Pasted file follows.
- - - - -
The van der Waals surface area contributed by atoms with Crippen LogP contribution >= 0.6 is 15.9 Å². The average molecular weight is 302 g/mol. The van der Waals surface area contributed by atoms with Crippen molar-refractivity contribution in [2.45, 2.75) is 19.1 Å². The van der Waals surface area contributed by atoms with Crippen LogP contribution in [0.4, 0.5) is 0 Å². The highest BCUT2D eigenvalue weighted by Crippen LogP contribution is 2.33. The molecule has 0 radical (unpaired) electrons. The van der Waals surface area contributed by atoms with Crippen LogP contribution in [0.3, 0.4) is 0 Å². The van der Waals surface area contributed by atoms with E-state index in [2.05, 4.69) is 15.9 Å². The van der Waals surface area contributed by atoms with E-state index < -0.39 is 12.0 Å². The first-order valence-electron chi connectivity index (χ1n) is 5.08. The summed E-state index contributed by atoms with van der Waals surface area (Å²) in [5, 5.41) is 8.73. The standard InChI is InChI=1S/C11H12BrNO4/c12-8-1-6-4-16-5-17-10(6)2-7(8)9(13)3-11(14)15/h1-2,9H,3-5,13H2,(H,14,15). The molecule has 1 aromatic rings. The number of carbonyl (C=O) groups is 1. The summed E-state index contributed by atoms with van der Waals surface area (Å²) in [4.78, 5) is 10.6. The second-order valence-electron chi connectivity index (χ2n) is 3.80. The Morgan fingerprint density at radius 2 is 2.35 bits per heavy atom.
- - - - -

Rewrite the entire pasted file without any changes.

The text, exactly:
The van der Waals surface area contributed by atoms with Crippen LogP contribution >= 0.6 is 15.9 Å². The average molecular weight is 302 g/mol. The van der Waals surface area contributed by atoms with Crippen molar-refractivity contribution in [2.45, 2.75) is 19.1 Å². The van der Waals surface area contributed by atoms with Crippen LogP contribution in [0.4, 0.5) is 0 Å². The highest BCUT2D eigenvalue weighted by Crippen LogP contribution is 2.33. The molecule has 0 radical (unpaired) electrons. The van der Waals surface area contributed by atoms with Crippen LogP contribution in [0.3, 0.4) is 0 Å². The van der Waals surface area contributed by atoms with E-state index in [2.05, 4.69) is 15.9 Å². The van der Waals surface area contributed by atoms with E-state index < -0.39 is 12.0 Å². The first-order valence-electron chi connectivity index (χ1n) is 5.08. The summed E-state index contributed by atoms with van der Waals surface area (Å²) in [5, 5.41) is 8.73. The standard InChI is InChI=1S/C11H12BrNO4/c12-8-1-6-4-16-5-17-10(6)2-7(8)9(13)3-11(14)15/h1-2,9H,3-5,13H2,(H,14,15). The molecule has 1 aromatic rings. The number of carbonyl (C=O) groups is 1. The summed E-state index contributed by atoms with van der Waals surface area (Å²) in [4.78, 5) is 10.6. The second-order valence-electron chi connectivity index (χ2n) is 3.80. The Morgan fingerprint density at radius 2 is 2.35 bits per heavy atom.